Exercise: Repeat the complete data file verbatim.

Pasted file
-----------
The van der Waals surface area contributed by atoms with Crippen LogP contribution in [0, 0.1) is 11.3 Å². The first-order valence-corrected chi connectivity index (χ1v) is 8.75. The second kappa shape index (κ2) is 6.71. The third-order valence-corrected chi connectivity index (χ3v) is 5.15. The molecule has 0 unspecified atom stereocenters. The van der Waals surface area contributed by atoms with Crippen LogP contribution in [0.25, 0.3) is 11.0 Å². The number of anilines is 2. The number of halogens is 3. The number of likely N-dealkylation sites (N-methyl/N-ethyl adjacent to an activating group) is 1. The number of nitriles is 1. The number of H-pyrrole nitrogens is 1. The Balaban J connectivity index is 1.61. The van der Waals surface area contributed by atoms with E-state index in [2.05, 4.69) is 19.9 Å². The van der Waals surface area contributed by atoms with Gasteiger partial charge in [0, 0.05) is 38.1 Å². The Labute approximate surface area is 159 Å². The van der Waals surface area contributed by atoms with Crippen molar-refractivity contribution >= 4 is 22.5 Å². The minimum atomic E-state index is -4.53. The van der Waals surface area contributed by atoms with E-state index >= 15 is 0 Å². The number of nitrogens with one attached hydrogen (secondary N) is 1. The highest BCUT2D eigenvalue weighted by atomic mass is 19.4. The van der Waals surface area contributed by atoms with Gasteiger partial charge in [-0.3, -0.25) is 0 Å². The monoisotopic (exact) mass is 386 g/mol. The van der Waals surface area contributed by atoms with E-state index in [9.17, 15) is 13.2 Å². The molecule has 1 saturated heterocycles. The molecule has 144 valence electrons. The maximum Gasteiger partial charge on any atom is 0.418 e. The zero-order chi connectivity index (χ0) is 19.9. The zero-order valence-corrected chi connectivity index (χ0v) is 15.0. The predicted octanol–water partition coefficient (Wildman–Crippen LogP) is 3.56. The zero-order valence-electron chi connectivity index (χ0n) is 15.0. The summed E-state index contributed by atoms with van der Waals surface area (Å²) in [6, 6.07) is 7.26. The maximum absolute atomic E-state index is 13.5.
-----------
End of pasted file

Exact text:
The van der Waals surface area contributed by atoms with Crippen LogP contribution in [0, 0.1) is 11.3 Å². The first-order valence-corrected chi connectivity index (χ1v) is 8.75. The second kappa shape index (κ2) is 6.71. The third-order valence-corrected chi connectivity index (χ3v) is 5.15. The molecule has 0 unspecified atom stereocenters. The van der Waals surface area contributed by atoms with Crippen LogP contribution in [0.25, 0.3) is 11.0 Å². The number of anilines is 2. The number of halogens is 3. The number of likely N-dealkylation sites (N-methyl/N-ethyl adjacent to an activating group) is 1. The number of nitriles is 1. The number of H-pyrrole nitrogens is 1. The Balaban J connectivity index is 1.61. The van der Waals surface area contributed by atoms with E-state index in [2.05, 4.69) is 19.9 Å². The van der Waals surface area contributed by atoms with Gasteiger partial charge in [0, 0.05) is 38.1 Å². The Labute approximate surface area is 159 Å². The van der Waals surface area contributed by atoms with Crippen molar-refractivity contribution >= 4 is 22.5 Å². The minimum atomic E-state index is -4.53. The van der Waals surface area contributed by atoms with E-state index >= 15 is 0 Å². The number of nitrogens with one attached hydrogen (secondary N) is 1. The highest BCUT2D eigenvalue weighted by atomic mass is 19.4. The van der Waals surface area contributed by atoms with Gasteiger partial charge in [-0.3, -0.25) is 0 Å². The monoisotopic (exact) mass is 386 g/mol. The van der Waals surface area contributed by atoms with E-state index in [9.17, 15) is 13.2 Å². The molecule has 1 saturated heterocycles. The molecule has 144 valence electrons. The maximum Gasteiger partial charge on any atom is 0.418 e. The zero-order chi connectivity index (χ0) is 19.9. The zero-order valence-corrected chi connectivity index (χ0v) is 15.0. The predicted octanol–water partition coefficient (Wildman–Crippen LogP) is 3.56. The zero-order valence-electron chi connectivity index (χ0n) is 15.0. The summed E-state index contributed by atoms with van der Waals surface area (Å²) in [6, 6.07) is 7.26. The maximum absolute atomic E-state index is 13.5.